Under the UK definition of money laundering, the proceeds of crime flowing through online gambling platforms fall broadly into two categories. Internally and externally derived funds. Internally derived funds are those where there is an irregularity within the game itself. Players of online poker could, for example, collude using messaging services to cheat other players. The EGBA confirms this in its 2023 AML Guidelines saying that “where the outcome can be influenced by the customer, such as in the case of poker, operators need to monitor for signs of individual misuse or collusion.”
In general it confirms: “Transfer of funds between the accounts of different players within the same operator presents a risk factor, which must be considered due to the peer-to-peer nature.”
The organization of illegal lotteries is another example of irregularities, this time in the entire game. However, illegal lotteries have as their main objective the generation of profits through the provision of gambling services without having obtained a license.
In both cases the funds generated are the proceeds of crime and those involved may have committed a money laundering offence. That said, these types of funds do not need to be laundered in the traditional sense as they are already part of the financial system (a core objective of money launderers). Having been staked and been part of a gambling game they can be withdrawn unhindered.
The second category is externally derived funds, that is funds which are the product of crimes carried out elsewhere. These subdivide broadly into two: organized criminal gangs using gambling to recycle funds from drug dealing, fraud etc. and those using illicit money to fund their gambling habit. It is immediately obvious that the two groups have very different motivations. As the SNRA itself says, “the criminal economy remains overwhelmingly cash-based” giving organized crime groups the challenge of turning large amounts of banknotes into funds which can be used legitimately. By contrast, the problem gambler has no interest in money laundering per se, but may have committed a money laundering offence by using stolen money to gamble.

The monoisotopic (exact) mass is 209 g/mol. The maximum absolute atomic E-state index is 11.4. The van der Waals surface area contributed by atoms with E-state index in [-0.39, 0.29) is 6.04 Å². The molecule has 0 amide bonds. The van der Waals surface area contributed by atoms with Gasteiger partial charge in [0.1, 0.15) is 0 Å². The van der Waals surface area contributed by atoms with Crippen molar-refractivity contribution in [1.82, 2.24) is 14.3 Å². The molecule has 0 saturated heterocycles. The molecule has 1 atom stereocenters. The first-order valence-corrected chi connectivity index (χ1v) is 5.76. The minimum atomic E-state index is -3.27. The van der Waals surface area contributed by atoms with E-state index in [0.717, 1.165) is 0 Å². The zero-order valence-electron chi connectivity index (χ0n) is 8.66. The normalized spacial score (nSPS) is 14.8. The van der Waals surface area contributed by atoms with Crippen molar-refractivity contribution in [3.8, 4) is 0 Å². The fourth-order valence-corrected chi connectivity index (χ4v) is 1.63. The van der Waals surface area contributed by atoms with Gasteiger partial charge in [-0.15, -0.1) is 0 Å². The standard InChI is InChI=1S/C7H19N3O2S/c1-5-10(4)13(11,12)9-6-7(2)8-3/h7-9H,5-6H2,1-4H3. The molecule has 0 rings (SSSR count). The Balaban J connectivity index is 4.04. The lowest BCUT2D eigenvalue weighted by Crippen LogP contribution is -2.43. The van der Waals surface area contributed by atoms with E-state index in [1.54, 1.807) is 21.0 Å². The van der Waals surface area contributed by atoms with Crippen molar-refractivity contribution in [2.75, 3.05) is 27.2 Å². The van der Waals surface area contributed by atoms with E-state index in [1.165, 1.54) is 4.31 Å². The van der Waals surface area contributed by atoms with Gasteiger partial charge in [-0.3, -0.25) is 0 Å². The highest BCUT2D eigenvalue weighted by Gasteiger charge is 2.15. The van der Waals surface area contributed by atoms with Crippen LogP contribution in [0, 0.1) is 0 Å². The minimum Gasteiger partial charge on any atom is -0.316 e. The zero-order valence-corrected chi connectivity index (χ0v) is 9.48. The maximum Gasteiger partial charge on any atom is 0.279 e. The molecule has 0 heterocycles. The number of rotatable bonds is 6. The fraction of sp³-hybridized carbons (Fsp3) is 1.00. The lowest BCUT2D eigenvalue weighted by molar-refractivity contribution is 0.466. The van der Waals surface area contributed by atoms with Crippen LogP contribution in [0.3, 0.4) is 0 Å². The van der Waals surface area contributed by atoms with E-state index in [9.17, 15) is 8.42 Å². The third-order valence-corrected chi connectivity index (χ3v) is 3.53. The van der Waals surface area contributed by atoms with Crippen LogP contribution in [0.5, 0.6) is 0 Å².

What is the risk of money laundering actually taking place?
Having identified the two groups at risk of being involved in money laundering through online gambling, we will now try to assess the levels of risk in both cases. This is relevant as most advice is to take a risk-based approach to resourcing AML.
Suspicious Activity Reports (SARs) are the only proxy data available to try to understand the size of the potential criminal activity channeled through gambling. In 2021/2 over 901,000 SARs were received by the UK National Crime Agency (NCA) resulting in the denial of £305.7m.10 However, only 6,352 SARs were made by the gaming/leisure sector (which includes both physical and online casinos), accounting for 0.7 percent of the total. The data is not broken down further, but if this translated perfectly into the proportion of funds denied, the total in 2021/2 would have been £2.14m.
The kind of criminality uncovered by SARs is also interesting. John Lewell-Clarke, Financial Intelligence Officer at the Gambling Commission told SARs in Action magazine that: “SARs provide us with typologies and are sources of information to increase our understanding of how criminals may be exploiting the gambling sector. This usually entails people acting as unlicensed bookmakers, taking bets or acting as a betting intermediary.
He goes on to say that “The Commission identified an increasing offering of illegal lotteries where no gambling license was held.” As we have already seen, these internally derived funds may be criminal but they do not require money laundering in the traditional sense of the term.